Enterprise 2.0 Five Years Later: From Tools To Platforms To Ecosystems

June 6, 2011 - 0 Comments

In 2006, Andrew McAfee’s article on Enterprise 2.0, along with subsequent works, helped organizations think about how people use social software to more effectively share information and connect with one another. With an initial focus on tools (e.g., blogs, wikis), organizations undertaking “E2.0” initiatives began a long journey to improve the way employees build communities and collaborate on business activities. In parallel, early success stories highlighted the need for organizations to address cultural dynamics that often hinder these transformative efforts. While business objectives driving E2.0 projects were often “soft” (lacking measurable ROI), the intent generally could be aligned to overall needs to improve productivity, growth, and innovation. Today, the challenges of culture and metrics remain persistent issues for the industry, but there have also been two significant technology-oriented transitions that are worth noting as we look ahead to the upcoming Enterprise 2.0 conference in Boston this June:

  • A shift from tools to platform
  • An expansion from platforms to ecosystems

A Shift From Tools to Platforms

Around 2009, organizations began shifting their deployment tactics away from separate best of breed tools and towards platforms. While specialized tools offered individual value, their collective use resulted in a more complicated infrastructure with redundant functionality over time as vendors added features already existing in other tools. Relying on a potpourri of tools also resulted in an inconsistent user experience and perpetuated the information silos organizations sought to reduce. Adoption of a “platform approach” consolidated tools into a common set of services and infrastructure. It’s important to note that a  “platform approach” does not mean a single vendor – the approach pre-supposes an architected framework that unifies tools and applications into a cohesive, modular, standards-based environment that provides for extensibility and interoperability with other systems. Consolidation helps deliver a consistent user experience, aggregate information into an assessable environment, and streamlines operational management while reducing functional overlaps and infrastructure complexity. A platform approach also helps centralize people, content, and data administratively so that policy can be applied consistently. Cisco Quad exemplifies an enterprise-wide “platform approach” that addresses the technological needs of an Enterprise 2.0 strategy. At the Boston conference, you will learn how improvements to Cisco Quad enables a richer user experience, enhanced application functionality, broader integration services, and flexible deployment capabilities.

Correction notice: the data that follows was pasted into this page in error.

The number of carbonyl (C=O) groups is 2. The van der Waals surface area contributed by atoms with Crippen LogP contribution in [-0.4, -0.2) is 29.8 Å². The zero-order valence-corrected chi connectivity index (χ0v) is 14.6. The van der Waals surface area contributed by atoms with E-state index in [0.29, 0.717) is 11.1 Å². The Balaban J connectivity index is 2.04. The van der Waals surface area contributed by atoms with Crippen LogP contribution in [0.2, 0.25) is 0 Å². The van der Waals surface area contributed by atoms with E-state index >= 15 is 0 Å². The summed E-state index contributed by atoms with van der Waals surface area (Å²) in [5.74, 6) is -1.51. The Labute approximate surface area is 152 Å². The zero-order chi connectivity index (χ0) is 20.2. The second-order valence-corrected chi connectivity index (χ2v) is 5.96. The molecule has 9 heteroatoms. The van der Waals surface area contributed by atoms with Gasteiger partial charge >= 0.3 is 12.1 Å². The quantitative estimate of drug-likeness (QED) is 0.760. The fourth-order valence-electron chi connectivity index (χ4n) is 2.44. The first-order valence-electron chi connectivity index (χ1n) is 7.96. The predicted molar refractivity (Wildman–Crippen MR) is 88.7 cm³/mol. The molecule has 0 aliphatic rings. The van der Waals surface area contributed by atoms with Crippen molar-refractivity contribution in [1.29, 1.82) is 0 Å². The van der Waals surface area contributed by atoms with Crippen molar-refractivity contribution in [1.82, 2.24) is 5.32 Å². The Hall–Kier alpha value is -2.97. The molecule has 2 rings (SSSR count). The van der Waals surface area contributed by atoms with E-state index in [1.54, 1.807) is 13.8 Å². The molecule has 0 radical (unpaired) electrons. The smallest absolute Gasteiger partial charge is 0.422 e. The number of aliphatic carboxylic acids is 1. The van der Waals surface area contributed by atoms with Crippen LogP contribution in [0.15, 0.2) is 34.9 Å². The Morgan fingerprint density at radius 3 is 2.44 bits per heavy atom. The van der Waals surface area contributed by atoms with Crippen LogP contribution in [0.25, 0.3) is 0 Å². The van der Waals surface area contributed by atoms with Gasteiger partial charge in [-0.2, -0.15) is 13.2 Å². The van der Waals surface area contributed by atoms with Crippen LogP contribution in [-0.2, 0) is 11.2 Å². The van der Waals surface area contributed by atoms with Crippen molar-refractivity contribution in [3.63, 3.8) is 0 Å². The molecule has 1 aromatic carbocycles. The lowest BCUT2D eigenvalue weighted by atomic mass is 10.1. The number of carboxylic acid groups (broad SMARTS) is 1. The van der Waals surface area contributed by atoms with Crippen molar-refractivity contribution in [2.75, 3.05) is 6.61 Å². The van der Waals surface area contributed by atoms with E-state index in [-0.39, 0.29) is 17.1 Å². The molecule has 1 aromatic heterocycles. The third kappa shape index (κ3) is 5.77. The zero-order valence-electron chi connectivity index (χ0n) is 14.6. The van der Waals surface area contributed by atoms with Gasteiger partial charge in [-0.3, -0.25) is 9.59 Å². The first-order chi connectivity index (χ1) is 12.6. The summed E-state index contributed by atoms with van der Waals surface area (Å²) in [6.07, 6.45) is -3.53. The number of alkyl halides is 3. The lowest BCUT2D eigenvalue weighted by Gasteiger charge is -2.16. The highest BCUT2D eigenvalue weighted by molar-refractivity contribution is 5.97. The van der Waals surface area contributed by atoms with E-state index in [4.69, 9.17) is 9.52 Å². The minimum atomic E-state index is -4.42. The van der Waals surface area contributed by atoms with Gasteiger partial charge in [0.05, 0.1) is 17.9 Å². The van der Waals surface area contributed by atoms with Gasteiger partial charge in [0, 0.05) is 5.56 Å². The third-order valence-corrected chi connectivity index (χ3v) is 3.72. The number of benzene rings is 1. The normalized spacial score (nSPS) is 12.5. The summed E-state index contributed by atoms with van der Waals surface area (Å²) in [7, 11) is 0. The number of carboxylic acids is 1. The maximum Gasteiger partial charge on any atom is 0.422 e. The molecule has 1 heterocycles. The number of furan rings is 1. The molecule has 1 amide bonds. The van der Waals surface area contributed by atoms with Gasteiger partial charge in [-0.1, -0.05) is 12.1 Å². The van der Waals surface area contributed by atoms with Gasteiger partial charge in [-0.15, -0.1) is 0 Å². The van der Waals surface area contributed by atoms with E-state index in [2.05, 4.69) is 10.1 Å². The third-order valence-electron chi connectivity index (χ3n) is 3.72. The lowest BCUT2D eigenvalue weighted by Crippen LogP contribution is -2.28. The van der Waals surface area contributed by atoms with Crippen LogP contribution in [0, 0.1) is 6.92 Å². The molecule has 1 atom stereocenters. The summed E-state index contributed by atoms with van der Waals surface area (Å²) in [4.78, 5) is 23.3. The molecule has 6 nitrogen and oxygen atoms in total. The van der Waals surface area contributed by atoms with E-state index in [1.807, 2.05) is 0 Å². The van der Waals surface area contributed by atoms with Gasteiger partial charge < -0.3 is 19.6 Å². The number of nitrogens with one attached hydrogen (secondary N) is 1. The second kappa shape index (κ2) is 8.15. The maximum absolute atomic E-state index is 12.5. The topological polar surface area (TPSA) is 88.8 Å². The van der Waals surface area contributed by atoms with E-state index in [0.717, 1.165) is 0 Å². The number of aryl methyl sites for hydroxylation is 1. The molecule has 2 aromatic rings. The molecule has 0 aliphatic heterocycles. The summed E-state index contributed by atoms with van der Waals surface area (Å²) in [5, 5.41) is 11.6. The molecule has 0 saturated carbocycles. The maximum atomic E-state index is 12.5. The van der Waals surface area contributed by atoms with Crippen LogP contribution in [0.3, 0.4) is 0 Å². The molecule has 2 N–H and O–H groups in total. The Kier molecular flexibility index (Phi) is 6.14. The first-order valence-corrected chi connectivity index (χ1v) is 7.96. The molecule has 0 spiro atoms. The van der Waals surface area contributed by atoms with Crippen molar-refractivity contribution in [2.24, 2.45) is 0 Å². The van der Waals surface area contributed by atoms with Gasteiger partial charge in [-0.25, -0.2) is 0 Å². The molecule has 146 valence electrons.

An Expansion From Platforms to Ecosystems

In 2011, we are witnessing the next market shift – the expansion of vendor and platform capabilities to support a broader array of services important to developers, partners, professional services, system integrators, and ISV’s – as well as new distribution channels (e.g., app stores). Platform ecosystems represent a new level of market maturity. It means that collections of interlocked business models are taking shape around a vendor’s platform to provide greater (and deeper) levels of lifecycle support for solutions enabled by the underlying technology. The shift towards ecosystem means that buyers will assess a vendor’s capability to sustain a thriving ecosystem in addition to the resources necessary to sustain technology advancements. While this trend presents enormous opportunities, it also challenges the original scoping of Enterprise 2.0. E2.0-related solutions were originally envisioned as being better situated towards community and social networking scenarios than more traditional business activities. That’s no longer the case. Ecosystems surround a platform blend into other solutions that may only be tangentially associated with Enterprise 2.0. We now see the result of “social” becoming more generalized in the market through use of hybrid terms to describe transformed business models (e.g., Social CRM, Social BPM, Social Business). This situation reflects the inevitable blending of different ecosystems as Enterprise 2.0 platforms become integrated into more complex, multifaceted solutions.


To sustain success, organizations should strategically partner with vendors that offer an open platform and diverse ecosystem – not only for E2.0 but related market adjacencies as well. As ecosystems intertwine, decision makers should consider the broader set of market relationships and capabilities a vendor brings to the table as they undertake business transformation initiatives (such as E2.0). Cisco offers a variety of professional services, community, and channel programs backed with significant R&D investment to sustain critical mass in the market for collaboration (e.g., telepresence, video, unified communications, and customer collaboration) and enterprise social software. At the Enterprise 2.0 conference you will learn about the investments and partnerships Cisco is making to provide its customers with greater flexibility, faster deployment, and broader availability of business solutions enabled by Cisco Quad.

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